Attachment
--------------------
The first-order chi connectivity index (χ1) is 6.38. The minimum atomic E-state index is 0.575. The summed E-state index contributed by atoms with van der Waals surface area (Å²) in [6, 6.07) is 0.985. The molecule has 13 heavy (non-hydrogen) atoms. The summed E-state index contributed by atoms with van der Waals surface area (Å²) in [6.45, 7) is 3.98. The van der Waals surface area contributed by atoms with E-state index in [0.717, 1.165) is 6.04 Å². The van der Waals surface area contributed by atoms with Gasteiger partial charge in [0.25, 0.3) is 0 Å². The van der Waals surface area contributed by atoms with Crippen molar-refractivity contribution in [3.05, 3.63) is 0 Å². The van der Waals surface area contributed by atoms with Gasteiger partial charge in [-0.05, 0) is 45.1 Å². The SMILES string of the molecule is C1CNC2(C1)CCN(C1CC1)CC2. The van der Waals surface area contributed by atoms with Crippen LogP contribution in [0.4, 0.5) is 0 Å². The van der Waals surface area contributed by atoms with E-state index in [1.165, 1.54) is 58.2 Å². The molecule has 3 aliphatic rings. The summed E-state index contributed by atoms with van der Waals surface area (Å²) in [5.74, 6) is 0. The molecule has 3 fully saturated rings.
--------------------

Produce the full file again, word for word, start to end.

The first-order chi connectivity index (χ1) is 6.38. The minimum atomic E-state index is 0.575. The summed E-state index contributed by atoms with van der Waals surface area (Å²) in [6, 6.07) is 0.985. The molecule has 13 heavy (non-hydrogen) atoms. The summed E-state index contributed by atoms with van der Waals surface area (Å²) in [6.45, 7) is 3.98. The van der Waals surface area contributed by atoms with E-state index in [0.717, 1.165) is 6.04 Å². The van der Waals surface area contributed by atoms with Gasteiger partial charge in [0.25, 0.3) is 0 Å². The van der Waals surface area contributed by atoms with Crippen molar-refractivity contribution in [3.05, 3.63) is 0 Å². The van der Waals surface area contributed by atoms with Gasteiger partial charge in [-0.05, 0) is 45.1 Å². The SMILES string of the molecule is C1CNC2(C1)CCN(C1CC1)CC2. The van der Waals surface area contributed by atoms with Crippen LogP contribution in [0.4, 0.5) is 0 Å². The van der Waals surface area contributed by atoms with E-state index in [1.165, 1.54) is 58.2 Å². The molecule has 3 aliphatic rings. The summed E-state index contributed by atoms with van der Waals surface area (Å²) in [5.74, 6) is 0. The molecule has 3 fully saturated rings.